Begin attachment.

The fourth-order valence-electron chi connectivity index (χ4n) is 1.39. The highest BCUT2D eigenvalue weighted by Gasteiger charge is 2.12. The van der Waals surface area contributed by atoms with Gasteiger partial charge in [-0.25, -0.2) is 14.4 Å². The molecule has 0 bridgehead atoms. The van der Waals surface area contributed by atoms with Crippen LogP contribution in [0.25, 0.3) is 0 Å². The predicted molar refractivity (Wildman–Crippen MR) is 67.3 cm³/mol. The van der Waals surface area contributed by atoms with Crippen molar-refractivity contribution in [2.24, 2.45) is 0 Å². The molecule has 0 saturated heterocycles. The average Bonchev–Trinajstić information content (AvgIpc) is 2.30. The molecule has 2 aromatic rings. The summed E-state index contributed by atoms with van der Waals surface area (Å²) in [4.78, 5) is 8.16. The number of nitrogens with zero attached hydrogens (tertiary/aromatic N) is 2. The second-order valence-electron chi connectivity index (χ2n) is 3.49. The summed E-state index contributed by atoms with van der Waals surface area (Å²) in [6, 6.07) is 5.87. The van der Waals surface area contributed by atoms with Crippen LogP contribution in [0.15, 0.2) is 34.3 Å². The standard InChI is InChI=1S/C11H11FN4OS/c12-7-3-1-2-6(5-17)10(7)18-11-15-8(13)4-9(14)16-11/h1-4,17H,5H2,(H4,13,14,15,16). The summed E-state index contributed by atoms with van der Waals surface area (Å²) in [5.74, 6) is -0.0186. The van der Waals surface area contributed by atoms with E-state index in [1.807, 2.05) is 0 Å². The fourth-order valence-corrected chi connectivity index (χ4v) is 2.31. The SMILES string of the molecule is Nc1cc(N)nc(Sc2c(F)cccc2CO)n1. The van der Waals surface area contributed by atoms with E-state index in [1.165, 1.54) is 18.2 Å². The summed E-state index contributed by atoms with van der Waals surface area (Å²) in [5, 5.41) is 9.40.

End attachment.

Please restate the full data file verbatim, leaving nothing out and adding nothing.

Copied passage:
The fourth-order valence-electron chi connectivity index (χ4n) is 1.39. The highest BCUT2D eigenvalue weighted by Gasteiger charge is 2.12. The van der Waals surface area contributed by atoms with Gasteiger partial charge in [-0.25, -0.2) is 14.4 Å². The molecule has 0 bridgehead atoms. The van der Waals surface area contributed by atoms with Crippen LogP contribution in [0.25, 0.3) is 0 Å². The predicted molar refractivity (Wildman–Crippen MR) is 67.3 cm³/mol. The van der Waals surface area contributed by atoms with Crippen molar-refractivity contribution in [2.24, 2.45) is 0 Å². The molecule has 0 saturated heterocycles. The average Bonchev–Trinajstić information content (AvgIpc) is 2.30. The molecule has 2 aromatic rings. The summed E-state index contributed by atoms with van der Waals surface area (Å²) in [4.78, 5) is 8.16. The number of nitrogens with zero attached hydrogens (tertiary/aromatic N) is 2. The second-order valence-electron chi connectivity index (χ2n) is 3.49. The summed E-state index contributed by atoms with van der Waals surface area (Å²) in [6, 6.07) is 5.87. The van der Waals surface area contributed by atoms with Crippen LogP contribution in [0.15, 0.2) is 34.3 Å². The standard InChI is InChI=1S/C11H11FN4OS/c12-7-3-1-2-6(5-17)10(7)18-11-15-8(13)4-9(14)16-11/h1-4,17H,5H2,(H4,13,14,15,16). The summed E-state index contributed by atoms with van der Waals surface area (Å²) in [5.74, 6) is -0.0186. The van der Waals surface area contributed by atoms with E-state index in [1.807, 2.05) is 0 Å². The fourth-order valence-corrected chi connectivity index (χ4v) is 2.31. The SMILES string of the molecule is Nc1cc(N)nc(Sc2c(F)cccc2CO)n1. The van der Waals surface area contributed by atoms with E-state index in [1.165, 1.54) is 18.2 Å². The summed E-state index contributed by atoms with van der Waals surface area (Å²) in [5, 5.41) is 9.40.